Where is the research from?Edit

The Authors of this study, Robert Molt, Erin Snook, Edward McaAuley, Jennifer Scott and Martha Douglass, were from Department of Kinesiology and Community Health University of Illinois at Urbana-Champaign. All authors are co-authors on other published articles in the area of sport science.

What kind of research was this?Edit

This trial was a cross sectional research. Cross sectional trials give the authors an understanding of how MS can affect a population at any specific point in time.

What did the research involve?Edit

Subjects were recruited though the Greater Illinois, Indiana, and Gateway chapters of the National Multiple Sclerosis Society (NMSS), which has approximately 12,000 people diagnosed with MS. The targeted population were contacted though a support group and advertising. The researches asked for those who were interested to make contact. Those who were interested were then re-contacted and were given an explanation on how the study was going to work. During these phone calls a verbal consent and a brief screening was conducted. Those who passed met the criteria of the following: a. Definite diagnosis of MS b. No relapse in the past 30 days c. Need minimal assistance (walking with or without just a cane) After the criteria was and screening were finished, 196 subjects were moved on to participate in the research.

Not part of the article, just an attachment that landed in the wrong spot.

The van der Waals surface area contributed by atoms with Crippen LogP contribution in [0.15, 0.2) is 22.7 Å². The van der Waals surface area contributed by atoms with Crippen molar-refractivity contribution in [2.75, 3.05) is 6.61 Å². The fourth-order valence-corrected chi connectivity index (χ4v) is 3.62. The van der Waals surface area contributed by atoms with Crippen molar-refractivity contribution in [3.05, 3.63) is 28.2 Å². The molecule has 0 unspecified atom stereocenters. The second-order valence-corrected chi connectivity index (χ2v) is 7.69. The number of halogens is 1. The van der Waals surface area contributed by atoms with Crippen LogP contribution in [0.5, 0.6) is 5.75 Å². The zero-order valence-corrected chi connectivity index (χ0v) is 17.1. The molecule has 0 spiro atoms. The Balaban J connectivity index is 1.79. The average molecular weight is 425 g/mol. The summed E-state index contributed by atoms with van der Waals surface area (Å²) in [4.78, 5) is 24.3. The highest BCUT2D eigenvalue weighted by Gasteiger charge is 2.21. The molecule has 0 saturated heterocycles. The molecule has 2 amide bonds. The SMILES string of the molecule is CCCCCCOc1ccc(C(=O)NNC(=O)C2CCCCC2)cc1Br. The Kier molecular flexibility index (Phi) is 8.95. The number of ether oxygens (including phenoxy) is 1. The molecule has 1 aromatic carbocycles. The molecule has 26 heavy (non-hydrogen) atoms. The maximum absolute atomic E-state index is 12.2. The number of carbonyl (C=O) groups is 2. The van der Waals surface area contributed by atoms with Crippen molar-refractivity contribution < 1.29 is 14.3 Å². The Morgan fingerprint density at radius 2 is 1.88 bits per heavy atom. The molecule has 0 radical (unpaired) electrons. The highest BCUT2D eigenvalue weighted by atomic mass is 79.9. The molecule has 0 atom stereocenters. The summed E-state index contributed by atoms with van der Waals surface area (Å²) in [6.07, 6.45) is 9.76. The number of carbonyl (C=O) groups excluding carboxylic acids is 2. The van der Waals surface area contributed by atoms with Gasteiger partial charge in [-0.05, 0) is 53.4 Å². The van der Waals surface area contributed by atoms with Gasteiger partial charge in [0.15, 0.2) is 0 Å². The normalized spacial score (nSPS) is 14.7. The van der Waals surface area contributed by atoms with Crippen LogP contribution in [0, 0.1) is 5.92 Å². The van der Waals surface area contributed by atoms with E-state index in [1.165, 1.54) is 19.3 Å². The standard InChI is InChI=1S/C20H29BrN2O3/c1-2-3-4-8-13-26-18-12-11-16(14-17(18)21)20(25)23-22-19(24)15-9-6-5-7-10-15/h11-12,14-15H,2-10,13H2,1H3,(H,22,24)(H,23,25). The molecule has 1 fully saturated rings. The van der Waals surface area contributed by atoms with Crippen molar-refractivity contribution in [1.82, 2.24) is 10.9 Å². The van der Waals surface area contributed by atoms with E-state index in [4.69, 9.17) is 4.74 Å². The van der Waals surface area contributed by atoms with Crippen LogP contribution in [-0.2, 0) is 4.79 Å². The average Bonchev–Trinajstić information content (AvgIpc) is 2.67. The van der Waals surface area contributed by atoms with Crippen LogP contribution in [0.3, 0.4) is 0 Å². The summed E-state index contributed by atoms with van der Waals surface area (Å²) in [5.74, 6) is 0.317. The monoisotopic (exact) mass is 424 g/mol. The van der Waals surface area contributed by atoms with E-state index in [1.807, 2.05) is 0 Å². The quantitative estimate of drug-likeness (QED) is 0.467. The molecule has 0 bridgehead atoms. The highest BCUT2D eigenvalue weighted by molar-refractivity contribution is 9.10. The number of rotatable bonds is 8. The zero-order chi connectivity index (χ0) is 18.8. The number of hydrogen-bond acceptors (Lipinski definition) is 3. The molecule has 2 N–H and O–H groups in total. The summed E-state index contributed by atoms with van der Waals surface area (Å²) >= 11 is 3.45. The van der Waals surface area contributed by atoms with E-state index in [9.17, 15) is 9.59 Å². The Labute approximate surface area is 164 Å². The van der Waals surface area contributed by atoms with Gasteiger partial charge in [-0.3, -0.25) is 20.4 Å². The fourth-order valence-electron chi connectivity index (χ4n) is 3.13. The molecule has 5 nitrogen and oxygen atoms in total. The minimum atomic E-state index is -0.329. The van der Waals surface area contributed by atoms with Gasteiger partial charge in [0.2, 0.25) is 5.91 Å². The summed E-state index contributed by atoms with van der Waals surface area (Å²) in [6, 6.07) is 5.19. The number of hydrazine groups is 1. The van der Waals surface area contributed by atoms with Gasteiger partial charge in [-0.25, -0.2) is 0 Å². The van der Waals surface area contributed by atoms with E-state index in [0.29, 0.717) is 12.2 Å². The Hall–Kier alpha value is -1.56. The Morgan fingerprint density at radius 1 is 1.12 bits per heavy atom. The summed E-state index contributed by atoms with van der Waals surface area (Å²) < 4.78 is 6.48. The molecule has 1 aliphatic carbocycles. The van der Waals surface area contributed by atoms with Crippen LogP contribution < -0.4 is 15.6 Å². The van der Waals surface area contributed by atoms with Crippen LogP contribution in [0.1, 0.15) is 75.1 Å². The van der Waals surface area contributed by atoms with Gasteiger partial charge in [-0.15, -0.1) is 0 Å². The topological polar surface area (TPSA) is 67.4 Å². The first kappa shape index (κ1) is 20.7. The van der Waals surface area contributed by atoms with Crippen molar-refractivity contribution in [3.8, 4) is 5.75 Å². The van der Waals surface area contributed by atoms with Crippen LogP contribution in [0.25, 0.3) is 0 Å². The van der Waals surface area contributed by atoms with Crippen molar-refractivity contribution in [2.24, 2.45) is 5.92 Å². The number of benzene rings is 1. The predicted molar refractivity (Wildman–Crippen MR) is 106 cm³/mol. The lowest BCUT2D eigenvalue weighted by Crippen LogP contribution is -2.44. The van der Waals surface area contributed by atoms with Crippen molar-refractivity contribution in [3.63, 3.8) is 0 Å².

173 women and 23 males took part in the research. They were all sent a package that included a written consent form, a number of questionnaires and an accelerometer. The participants were asked to fill out all forms on the Sunday before commencing on the Monday. The accelerometer was to be worn from the time they woke up until they go to bed. Water based activities were excused. The time spent wearing the accelerometer was recorded in a logbook. The testing finished after 7 days and the participants were asked to send all of the documents back to postal address.